A US-led air raid in March against a building in the Iraqi city of Mosul killed at least 105 civilians, the Pentagon admitted on Thursday after concluding an investigation into the attack.
According to the Pentagon's summary of the investigation, the March 17 strike on Mosul's al-Jadidah district targeted two snipers of the Islamic State of Iraq and the Levant (ISIL, also known as ISIS) group in the building who had engaged with Iraqi counterterrorism forces.
The Pentagon said, however, that the high civilian death toll was caused by a secondary explosion of munitions placed by ISIL fighters in the building, where civilians were also sheltering.
"There is no way the munition a US plane dropped March 17 in the Jadidah neighbourhood could have caused the extensive damage that killed 101 people in a house and four in a neighbouring house,"it said in a statement.
The report's summary added that the coalition "could not have predicted the presence of civilians in the structure prior to engagement" and that an additional 36 cilivians remain unaccounted for.
Samuel Oakford of Airwars, a London-based collective of journalists and researchers that tracks civilian deaths in Iraq and Syria, told Al Jazeera that "any armed actor in Mosul has to assume there are civilians nearby because that's almost always the case".
The Mosul strike was the single deadliest incident for civilians arising from a coalition strike since anti-ISIL operations in Iraq and Syria nearly three years ago.
Initial reports from those inside Mosul said that anywhere between 130 to more than 200 civilians died in the strike.
"About 200 people are thought to have died in that strike alone," Al Jazeera's Hoda Abdel-Hamid reported from Erbil in northern Iraq in March.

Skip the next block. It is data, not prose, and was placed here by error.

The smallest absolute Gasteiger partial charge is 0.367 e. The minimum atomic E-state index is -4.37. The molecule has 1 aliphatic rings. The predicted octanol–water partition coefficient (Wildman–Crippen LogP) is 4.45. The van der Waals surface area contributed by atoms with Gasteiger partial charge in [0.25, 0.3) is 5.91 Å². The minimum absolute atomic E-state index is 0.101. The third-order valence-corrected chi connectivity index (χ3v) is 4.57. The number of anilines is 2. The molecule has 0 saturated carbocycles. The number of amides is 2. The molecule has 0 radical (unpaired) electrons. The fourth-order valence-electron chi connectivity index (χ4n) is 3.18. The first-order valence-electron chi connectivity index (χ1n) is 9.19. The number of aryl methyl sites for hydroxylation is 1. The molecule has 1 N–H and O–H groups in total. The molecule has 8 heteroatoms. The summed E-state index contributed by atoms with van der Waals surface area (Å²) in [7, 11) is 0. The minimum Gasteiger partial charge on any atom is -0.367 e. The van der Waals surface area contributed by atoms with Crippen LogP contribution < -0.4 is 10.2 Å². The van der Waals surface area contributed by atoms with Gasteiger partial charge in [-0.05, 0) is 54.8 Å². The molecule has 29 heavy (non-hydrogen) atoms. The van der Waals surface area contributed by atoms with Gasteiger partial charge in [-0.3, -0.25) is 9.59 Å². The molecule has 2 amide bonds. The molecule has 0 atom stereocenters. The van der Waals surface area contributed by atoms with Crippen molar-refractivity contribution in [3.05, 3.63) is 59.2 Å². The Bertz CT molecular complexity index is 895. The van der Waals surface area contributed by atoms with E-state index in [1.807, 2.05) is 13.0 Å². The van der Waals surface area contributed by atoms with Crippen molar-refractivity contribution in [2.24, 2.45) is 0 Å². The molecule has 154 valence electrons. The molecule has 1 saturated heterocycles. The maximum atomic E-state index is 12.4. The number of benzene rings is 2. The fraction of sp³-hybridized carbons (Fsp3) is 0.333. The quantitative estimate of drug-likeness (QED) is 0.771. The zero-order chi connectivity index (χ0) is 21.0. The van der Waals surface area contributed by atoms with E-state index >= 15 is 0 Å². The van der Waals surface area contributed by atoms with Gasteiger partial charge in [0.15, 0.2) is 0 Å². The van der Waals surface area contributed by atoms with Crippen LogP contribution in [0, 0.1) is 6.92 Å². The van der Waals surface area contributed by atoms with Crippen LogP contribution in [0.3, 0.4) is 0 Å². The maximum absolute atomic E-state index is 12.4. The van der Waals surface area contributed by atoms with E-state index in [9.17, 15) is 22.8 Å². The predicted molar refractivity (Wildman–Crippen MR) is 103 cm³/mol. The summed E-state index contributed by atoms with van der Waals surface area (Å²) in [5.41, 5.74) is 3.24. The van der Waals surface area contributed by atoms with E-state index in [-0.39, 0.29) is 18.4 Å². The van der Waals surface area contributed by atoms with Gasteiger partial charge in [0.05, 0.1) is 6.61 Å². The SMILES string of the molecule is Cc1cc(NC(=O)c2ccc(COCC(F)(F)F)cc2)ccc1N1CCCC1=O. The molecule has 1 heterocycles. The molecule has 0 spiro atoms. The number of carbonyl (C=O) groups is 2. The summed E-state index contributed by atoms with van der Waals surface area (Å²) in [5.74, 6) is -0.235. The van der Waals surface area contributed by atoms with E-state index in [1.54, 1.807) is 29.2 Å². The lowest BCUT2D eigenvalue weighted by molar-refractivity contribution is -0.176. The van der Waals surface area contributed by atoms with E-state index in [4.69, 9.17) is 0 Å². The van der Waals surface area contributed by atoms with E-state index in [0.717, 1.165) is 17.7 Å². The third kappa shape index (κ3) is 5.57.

"These reports of a high toll of civilian casualties were first given by the civilians who actually managed to get out of western Mosul."
No condolence payments
US Central Command (CENTCOM) said in a statement that a local commander had ordered the air raid, which was then carried using a single precision-guided bomb.
It added that it was "the most appropriate and proportionate means of engagement to neutralise the threat and to minimize collateral damage".
Major-General Joe Martin, the commanding general of coalition forces, expressed condolences to those affected.
"The coalition takes every feasible measure to protect civilians from harm. The best way to protect civilians is to defeat ISIS."
US Air Force Brigadier-General Matt Isler, who led the investigation, said no condolence payments have been made, though such a move has not been ruled out.
The investigation comes amid broader claims that US forces under President Donald Trump are killing more civilians as the military fulfils a plan to "annihilate" ISIL.
On Thursday, the Syrian Observatory for Human Rights (SOHR) said US-led coalition air raids killed at least 35 civilians in a town in Syria's Deir Az Zor province.
Earlier this week, SOHR said a total of 225 civilians were killed in US-led coalition air raids between April 23 and May 23 - the highest monthly civilian death toll for the coalition since it began bombing Syria on September 23, 2014.
Airwars has said a minimum of 3,350 people have been killed in coalition strikes in Syria and Iraq.
As of the most recent US military count at the end of April, a total of 396 civilians had been killed since the beginning of the bombing campaign against ISIL nearly three years ago.
The 105 figure from the March incident would push that number beyond 500.
Source: Al Jazeera and news agencies